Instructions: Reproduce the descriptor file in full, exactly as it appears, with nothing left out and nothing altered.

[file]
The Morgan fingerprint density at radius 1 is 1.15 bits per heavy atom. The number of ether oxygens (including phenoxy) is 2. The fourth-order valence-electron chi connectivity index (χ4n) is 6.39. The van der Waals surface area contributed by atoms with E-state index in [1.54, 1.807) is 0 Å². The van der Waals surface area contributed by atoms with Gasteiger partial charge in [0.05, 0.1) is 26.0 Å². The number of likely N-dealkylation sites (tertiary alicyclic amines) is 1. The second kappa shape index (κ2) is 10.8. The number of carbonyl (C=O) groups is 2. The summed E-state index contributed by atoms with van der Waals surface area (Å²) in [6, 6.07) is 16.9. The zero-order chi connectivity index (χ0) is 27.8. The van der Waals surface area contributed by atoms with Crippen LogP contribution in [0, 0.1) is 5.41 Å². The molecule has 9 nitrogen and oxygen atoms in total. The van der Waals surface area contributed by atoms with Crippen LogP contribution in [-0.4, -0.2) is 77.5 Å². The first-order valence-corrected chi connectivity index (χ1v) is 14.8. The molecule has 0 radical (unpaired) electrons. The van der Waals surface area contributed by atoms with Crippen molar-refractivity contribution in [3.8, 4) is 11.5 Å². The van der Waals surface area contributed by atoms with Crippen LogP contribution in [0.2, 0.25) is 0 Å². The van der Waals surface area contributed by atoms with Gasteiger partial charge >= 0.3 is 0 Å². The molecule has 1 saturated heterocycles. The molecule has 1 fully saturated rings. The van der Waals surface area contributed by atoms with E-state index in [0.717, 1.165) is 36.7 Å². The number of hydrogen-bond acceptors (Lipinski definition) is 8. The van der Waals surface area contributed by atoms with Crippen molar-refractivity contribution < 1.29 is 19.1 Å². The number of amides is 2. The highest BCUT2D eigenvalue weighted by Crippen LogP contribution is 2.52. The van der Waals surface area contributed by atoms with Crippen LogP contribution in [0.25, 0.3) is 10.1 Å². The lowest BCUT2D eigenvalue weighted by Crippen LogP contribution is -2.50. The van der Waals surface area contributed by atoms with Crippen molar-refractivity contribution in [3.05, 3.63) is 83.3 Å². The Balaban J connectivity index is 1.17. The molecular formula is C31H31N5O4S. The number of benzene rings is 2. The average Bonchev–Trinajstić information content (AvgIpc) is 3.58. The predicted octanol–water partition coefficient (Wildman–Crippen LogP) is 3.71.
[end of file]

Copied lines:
The Morgan fingerprint density at radius 1 is 1.15 bits per heavy atom. The number of ether oxygens (including phenoxy) is 2. The fourth-order valence-electron chi connectivity index (χ4n) is 6.39. The van der Waals surface area contributed by atoms with E-state index in [1.54, 1.807) is 0 Å². The van der Waals surface area contributed by atoms with Gasteiger partial charge in [0.05, 0.1) is 26.0 Å². The number of likely N-dealkylation sites (tertiary alicyclic amines) is 1. The second kappa shape index (κ2) is 10.8. The number of carbonyl (C=O) groups is 2. The summed E-state index contributed by atoms with van der Waals surface area (Å²) in [6, 6.07) is 16.9. The zero-order chi connectivity index (χ0) is 27.8. The van der Waals surface area contributed by atoms with Crippen LogP contribution in [0, 0.1) is 5.41 Å². The molecule has 9 nitrogen and oxygen atoms in total. The van der Waals surface area contributed by atoms with Crippen LogP contribution in [-0.4, -0.2) is 77.5 Å². The first-order valence-corrected chi connectivity index (χ1v) is 14.8. The molecule has 0 radical (unpaired) electrons. The van der Waals surface area contributed by atoms with Crippen molar-refractivity contribution in [3.8, 4) is 11.5 Å². The van der Waals surface area contributed by atoms with Crippen LogP contribution in [0.2, 0.25) is 0 Å². The van der Waals surface area contributed by atoms with Gasteiger partial charge >= 0.3 is 0 Å². The molecule has 1 saturated heterocycles. The molecule has 1 fully saturated rings. The van der Waals surface area contributed by atoms with E-state index in [0.717, 1.165) is 36.7 Å². The number of hydrogen-bond acceptors (Lipinski definition) is 8. The van der Waals surface area contributed by atoms with Crippen molar-refractivity contribution < 1.29 is 19.1 Å². The number of amides is 2. The highest BCUT2D eigenvalue weighted by Crippen LogP contribution is 2.52. The van der Waals surface area contributed by atoms with Crippen LogP contribution in [0.25, 0.3) is 10.1 Å². The lowest BCUT2D eigenvalue weighted by Crippen LogP contribution is -2.50. The van der Waals surface area contributed by atoms with Crippen molar-refractivity contribution in [3.05, 3.63) is 83.3 Å². The Balaban J connectivity index is 1.17. The molecular formula is C31H31N5O4S. The number of benzene rings is 2. The average Bonchev–Trinajstić information content (AvgIpc) is 3.58. The predicted octanol–water partition coefficient (Wildman–Crippen LogP) is 3.71.